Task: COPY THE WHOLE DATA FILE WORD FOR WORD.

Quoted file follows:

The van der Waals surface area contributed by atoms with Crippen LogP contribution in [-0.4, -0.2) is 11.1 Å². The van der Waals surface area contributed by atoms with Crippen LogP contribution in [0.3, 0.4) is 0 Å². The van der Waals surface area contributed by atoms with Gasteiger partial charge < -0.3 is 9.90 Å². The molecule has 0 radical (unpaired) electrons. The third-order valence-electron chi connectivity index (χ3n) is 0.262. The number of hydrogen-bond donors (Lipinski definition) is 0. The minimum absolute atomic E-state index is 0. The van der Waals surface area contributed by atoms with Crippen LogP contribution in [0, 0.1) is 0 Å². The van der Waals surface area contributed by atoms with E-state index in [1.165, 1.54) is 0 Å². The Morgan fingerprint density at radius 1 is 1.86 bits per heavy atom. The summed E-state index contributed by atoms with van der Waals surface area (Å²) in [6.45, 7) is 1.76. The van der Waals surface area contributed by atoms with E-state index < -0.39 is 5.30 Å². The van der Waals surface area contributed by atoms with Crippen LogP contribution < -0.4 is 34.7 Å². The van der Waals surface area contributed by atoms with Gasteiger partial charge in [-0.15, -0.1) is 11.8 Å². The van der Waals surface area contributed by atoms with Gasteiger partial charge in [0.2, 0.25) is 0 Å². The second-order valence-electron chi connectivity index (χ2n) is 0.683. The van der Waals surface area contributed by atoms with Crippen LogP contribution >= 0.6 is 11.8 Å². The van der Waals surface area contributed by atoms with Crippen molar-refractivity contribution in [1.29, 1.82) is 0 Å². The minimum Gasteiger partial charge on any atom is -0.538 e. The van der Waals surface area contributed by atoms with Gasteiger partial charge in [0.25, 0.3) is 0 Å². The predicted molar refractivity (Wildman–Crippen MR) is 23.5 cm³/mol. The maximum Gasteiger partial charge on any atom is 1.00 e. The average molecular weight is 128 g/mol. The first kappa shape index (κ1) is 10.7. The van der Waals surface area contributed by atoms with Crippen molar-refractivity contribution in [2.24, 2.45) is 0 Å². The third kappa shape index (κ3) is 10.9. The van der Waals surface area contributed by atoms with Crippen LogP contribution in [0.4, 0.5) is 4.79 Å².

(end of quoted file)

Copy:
The van der Waals surface area contributed by atoms with Crippen LogP contribution in [-0.4, -0.2) is 11.1 Å². The van der Waals surface area contributed by atoms with Crippen LogP contribution in [0.3, 0.4) is 0 Å². The van der Waals surface area contributed by atoms with Gasteiger partial charge < -0.3 is 9.90 Å². The molecule has 0 radical (unpaired) electrons. The third-order valence-electron chi connectivity index (χ3n) is 0.262. The number of hydrogen-bond donors (Lipinski definition) is 0. The minimum absolute atomic E-state index is 0. The van der Waals surface area contributed by atoms with Crippen LogP contribution in [0, 0.1) is 0 Å². The van der Waals surface area contributed by atoms with E-state index in [1.165, 1.54) is 0 Å². The Morgan fingerprint density at radius 1 is 1.86 bits per heavy atom. The summed E-state index contributed by atoms with van der Waals surface area (Å²) in [6.45, 7) is 1.76. The van der Waals surface area contributed by atoms with E-state index < -0.39 is 5.30 Å². The van der Waals surface area contributed by atoms with Crippen LogP contribution < -0.4 is 34.7 Å². The van der Waals surface area contributed by atoms with Gasteiger partial charge in [-0.15, -0.1) is 11.8 Å². The van der Waals surface area contributed by atoms with Gasteiger partial charge in [0.2, 0.25) is 0 Å². The second-order valence-electron chi connectivity index (χ2n) is 0.683. The van der Waals surface area contributed by atoms with Crippen LogP contribution >= 0.6 is 11.8 Å². The van der Waals surface area contributed by atoms with Crippen molar-refractivity contribution in [1.29, 1.82) is 0 Å². The minimum Gasteiger partial charge on any atom is -0.538 e. The van der Waals surface area contributed by atoms with Gasteiger partial charge in [0.25, 0.3) is 0 Å². The predicted molar refractivity (Wildman–Crippen MR) is 23.5 cm³/mol. The maximum Gasteiger partial charge on any atom is 1.00 e. The average molecular weight is 128 g/mol. The first kappa shape index (κ1) is 10.7. The van der Waals surface area contributed by atoms with Crippen molar-refractivity contribution in [2.24, 2.45) is 0 Å². The third kappa shape index (κ3) is 10.9. The van der Waals surface area contributed by atoms with Crippen LogP contribution in [0.4, 0.5) is 4.79 Å².